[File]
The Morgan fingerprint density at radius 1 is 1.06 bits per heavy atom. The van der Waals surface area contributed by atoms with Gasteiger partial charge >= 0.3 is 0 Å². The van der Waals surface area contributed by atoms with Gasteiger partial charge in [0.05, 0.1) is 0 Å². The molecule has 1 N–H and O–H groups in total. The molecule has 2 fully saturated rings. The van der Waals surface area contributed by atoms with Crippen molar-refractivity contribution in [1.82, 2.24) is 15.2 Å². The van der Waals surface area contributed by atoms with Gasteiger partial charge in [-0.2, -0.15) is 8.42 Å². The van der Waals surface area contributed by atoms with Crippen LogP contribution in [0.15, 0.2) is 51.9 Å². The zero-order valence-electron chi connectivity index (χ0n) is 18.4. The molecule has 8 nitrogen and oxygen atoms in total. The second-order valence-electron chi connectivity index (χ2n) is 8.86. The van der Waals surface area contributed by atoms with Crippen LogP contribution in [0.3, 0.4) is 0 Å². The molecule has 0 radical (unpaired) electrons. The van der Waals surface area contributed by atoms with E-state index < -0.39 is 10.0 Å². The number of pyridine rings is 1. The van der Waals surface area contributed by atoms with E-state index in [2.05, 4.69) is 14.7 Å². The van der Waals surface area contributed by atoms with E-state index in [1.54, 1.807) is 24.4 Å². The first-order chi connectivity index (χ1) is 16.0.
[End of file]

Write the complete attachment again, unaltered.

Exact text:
The Morgan fingerprint density at radius 1 is 1.06 bits per heavy atom. The van der Waals surface area contributed by atoms with Gasteiger partial charge >= 0.3 is 0 Å². The van der Waals surface area contributed by atoms with Gasteiger partial charge in [0.05, 0.1) is 0 Å². The molecule has 1 N–H and O–H groups in total. The molecule has 2 fully saturated rings. The van der Waals surface area contributed by atoms with Crippen molar-refractivity contribution in [1.82, 2.24) is 15.2 Å². The van der Waals surface area contributed by atoms with Gasteiger partial charge in [-0.2, -0.15) is 8.42 Å². The van der Waals surface area contributed by atoms with Crippen LogP contribution in [0.15, 0.2) is 51.9 Å². The zero-order valence-electron chi connectivity index (χ0n) is 18.4. The molecule has 8 nitrogen and oxygen atoms in total. The second-order valence-electron chi connectivity index (χ2n) is 8.86. The van der Waals surface area contributed by atoms with Crippen LogP contribution in [0.3, 0.4) is 0 Å². The molecule has 0 radical (unpaired) electrons. The van der Waals surface area contributed by atoms with E-state index < -0.39 is 10.0 Å². The number of pyridine rings is 1. The van der Waals surface area contributed by atoms with E-state index in [2.05, 4.69) is 14.7 Å². The van der Waals surface area contributed by atoms with E-state index in [1.54, 1.807) is 24.4 Å². The first-order chi connectivity index (χ1) is 16.0.